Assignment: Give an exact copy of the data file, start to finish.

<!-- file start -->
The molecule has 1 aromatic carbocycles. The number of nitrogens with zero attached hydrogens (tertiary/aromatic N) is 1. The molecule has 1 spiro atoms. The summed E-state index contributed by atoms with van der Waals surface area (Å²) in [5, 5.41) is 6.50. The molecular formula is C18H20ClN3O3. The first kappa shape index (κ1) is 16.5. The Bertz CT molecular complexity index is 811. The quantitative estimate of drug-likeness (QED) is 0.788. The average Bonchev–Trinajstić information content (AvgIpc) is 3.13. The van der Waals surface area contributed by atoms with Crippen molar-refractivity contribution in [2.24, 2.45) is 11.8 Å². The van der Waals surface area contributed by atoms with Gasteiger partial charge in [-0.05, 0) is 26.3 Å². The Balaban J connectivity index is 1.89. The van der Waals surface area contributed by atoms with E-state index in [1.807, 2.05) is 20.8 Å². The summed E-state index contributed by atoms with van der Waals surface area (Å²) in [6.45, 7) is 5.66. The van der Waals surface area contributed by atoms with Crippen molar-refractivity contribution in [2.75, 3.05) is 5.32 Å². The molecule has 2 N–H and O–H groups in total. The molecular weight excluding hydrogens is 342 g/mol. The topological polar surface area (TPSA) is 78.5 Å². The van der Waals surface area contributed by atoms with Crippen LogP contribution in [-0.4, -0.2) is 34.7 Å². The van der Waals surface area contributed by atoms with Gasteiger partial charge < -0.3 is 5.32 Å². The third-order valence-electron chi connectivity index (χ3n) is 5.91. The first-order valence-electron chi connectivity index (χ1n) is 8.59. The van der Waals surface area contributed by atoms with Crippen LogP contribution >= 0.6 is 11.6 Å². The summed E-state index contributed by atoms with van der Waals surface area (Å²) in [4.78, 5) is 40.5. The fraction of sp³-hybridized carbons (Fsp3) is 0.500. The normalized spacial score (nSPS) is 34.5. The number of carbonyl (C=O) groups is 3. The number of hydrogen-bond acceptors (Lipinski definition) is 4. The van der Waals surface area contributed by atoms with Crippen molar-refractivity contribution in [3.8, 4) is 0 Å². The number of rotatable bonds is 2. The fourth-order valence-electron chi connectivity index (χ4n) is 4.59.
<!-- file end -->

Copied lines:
The molecule has 1 aromatic carbocycles. The number of nitrogens with zero attached hydrogens (tertiary/aromatic N) is 1. The molecule has 1 spiro atoms. The summed E-state index contributed by atoms with van der Waals surface area (Å²) in [5, 5.41) is 6.50. The molecular formula is C18H20ClN3O3. The first kappa shape index (κ1) is 16.5. The Bertz CT molecular complexity index is 811. The quantitative estimate of drug-likeness (QED) is 0.788. The average Bonchev–Trinajstić information content (AvgIpc) is 3.13. The van der Waals surface area contributed by atoms with Crippen molar-refractivity contribution in [2.24, 2.45) is 11.8 Å². The van der Waals surface area contributed by atoms with Gasteiger partial charge in [-0.05, 0) is 26.3 Å². The Balaban J connectivity index is 1.89. The van der Waals surface area contributed by atoms with E-state index in [1.807, 2.05) is 20.8 Å². The summed E-state index contributed by atoms with van der Waals surface area (Å²) in [6.45, 7) is 5.66. The van der Waals surface area contributed by atoms with Crippen molar-refractivity contribution in [2.75, 3.05) is 5.32 Å². The molecule has 2 N–H and O–H groups in total. The molecular weight excluding hydrogens is 342 g/mol. The topological polar surface area (TPSA) is 78.5 Å². The van der Waals surface area contributed by atoms with Crippen LogP contribution in [-0.4, -0.2) is 34.7 Å². The van der Waals surface area contributed by atoms with Gasteiger partial charge < -0.3 is 5.32 Å². The third-order valence-electron chi connectivity index (χ3n) is 5.91. The first-order valence-electron chi connectivity index (χ1n) is 8.59. The van der Waals surface area contributed by atoms with Crippen LogP contribution >= 0.6 is 11.6 Å². The summed E-state index contributed by atoms with van der Waals surface area (Å²) in [4.78, 5) is 40.5. The fraction of sp³-hybridized carbons (Fsp3) is 0.500. The normalized spacial score (nSPS) is 34.5. The number of carbonyl (C=O) groups is 3. The number of hydrogen-bond acceptors (Lipinski definition) is 4. The van der Waals surface area contributed by atoms with Crippen molar-refractivity contribution in [3.8, 4) is 0 Å². The number of rotatable bonds is 2. The fourth-order valence-electron chi connectivity index (χ4n) is 4.59.